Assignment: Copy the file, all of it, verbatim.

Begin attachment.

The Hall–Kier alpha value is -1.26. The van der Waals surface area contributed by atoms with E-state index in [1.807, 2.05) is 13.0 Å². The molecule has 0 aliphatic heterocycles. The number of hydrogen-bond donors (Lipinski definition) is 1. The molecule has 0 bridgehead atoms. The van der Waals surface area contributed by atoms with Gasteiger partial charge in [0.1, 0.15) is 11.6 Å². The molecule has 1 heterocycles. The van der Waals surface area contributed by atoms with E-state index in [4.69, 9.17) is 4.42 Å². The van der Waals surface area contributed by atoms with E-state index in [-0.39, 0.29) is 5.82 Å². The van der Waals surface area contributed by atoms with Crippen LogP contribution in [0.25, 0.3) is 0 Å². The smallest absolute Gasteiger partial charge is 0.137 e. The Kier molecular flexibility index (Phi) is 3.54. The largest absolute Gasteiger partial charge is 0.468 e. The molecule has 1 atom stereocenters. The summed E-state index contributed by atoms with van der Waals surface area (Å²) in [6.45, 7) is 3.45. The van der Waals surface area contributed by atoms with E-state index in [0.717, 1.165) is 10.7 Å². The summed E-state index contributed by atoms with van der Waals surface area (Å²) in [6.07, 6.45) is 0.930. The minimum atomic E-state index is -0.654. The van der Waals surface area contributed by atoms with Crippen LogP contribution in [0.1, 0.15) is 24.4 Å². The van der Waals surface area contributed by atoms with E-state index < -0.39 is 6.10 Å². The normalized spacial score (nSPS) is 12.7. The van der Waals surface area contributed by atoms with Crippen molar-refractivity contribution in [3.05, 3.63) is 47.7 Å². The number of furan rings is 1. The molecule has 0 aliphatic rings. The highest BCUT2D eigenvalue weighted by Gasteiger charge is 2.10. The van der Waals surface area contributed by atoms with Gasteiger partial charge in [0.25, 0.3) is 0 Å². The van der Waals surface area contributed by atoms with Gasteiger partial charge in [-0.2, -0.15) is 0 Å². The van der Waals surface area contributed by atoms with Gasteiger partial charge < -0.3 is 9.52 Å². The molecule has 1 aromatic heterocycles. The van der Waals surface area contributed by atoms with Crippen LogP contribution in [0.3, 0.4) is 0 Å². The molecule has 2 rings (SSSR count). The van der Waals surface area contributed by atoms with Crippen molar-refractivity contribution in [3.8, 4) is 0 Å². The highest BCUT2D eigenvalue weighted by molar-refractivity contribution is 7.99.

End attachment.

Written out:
The Hall–Kier alpha value is -1.26. The van der Waals surface area contributed by atoms with E-state index in [1.807, 2.05) is 13.0 Å². The molecule has 0 aliphatic heterocycles. The number of hydrogen-bond donors (Lipinski definition) is 1. The molecule has 0 bridgehead atoms. The van der Waals surface area contributed by atoms with Gasteiger partial charge in [0.1, 0.15) is 11.6 Å². The molecule has 1 heterocycles. The van der Waals surface area contributed by atoms with E-state index in [4.69, 9.17) is 4.42 Å². The van der Waals surface area contributed by atoms with E-state index in [-0.39, 0.29) is 5.82 Å². The van der Waals surface area contributed by atoms with Crippen LogP contribution in [0.25, 0.3) is 0 Å². The smallest absolute Gasteiger partial charge is 0.137 e. The Kier molecular flexibility index (Phi) is 3.54. The largest absolute Gasteiger partial charge is 0.468 e. The molecule has 1 atom stereocenters. The summed E-state index contributed by atoms with van der Waals surface area (Å²) in [6.45, 7) is 3.45. The van der Waals surface area contributed by atoms with E-state index in [0.717, 1.165) is 10.7 Å². The summed E-state index contributed by atoms with van der Waals surface area (Å²) in [6.07, 6.45) is 0.930. The minimum atomic E-state index is -0.654. The van der Waals surface area contributed by atoms with Crippen LogP contribution in [0.1, 0.15) is 24.4 Å². The van der Waals surface area contributed by atoms with E-state index < -0.39 is 6.10 Å². The normalized spacial score (nSPS) is 12.7. The van der Waals surface area contributed by atoms with Crippen molar-refractivity contribution in [3.05, 3.63) is 47.7 Å². The number of furan rings is 1. The molecule has 0 aliphatic rings. The highest BCUT2D eigenvalue weighted by Gasteiger charge is 2.10. The van der Waals surface area contributed by atoms with Gasteiger partial charge in [0.25, 0.3) is 0 Å². The van der Waals surface area contributed by atoms with Gasteiger partial charge in [-0.2, -0.15) is 0 Å². The van der Waals surface area contributed by atoms with Gasteiger partial charge < -0.3 is 9.52 Å². The molecule has 1 aromatic heterocycles. The van der Waals surface area contributed by atoms with Crippen LogP contribution in [0.3, 0.4) is 0 Å². The molecule has 2 rings (SSSR count). The van der Waals surface area contributed by atoms with Crippen molar-refractivity contribution in [3.8, 4) is 0 Å². The highest BCUT2D eigenvalue weighted by molar-refractivity contribution is 7.99.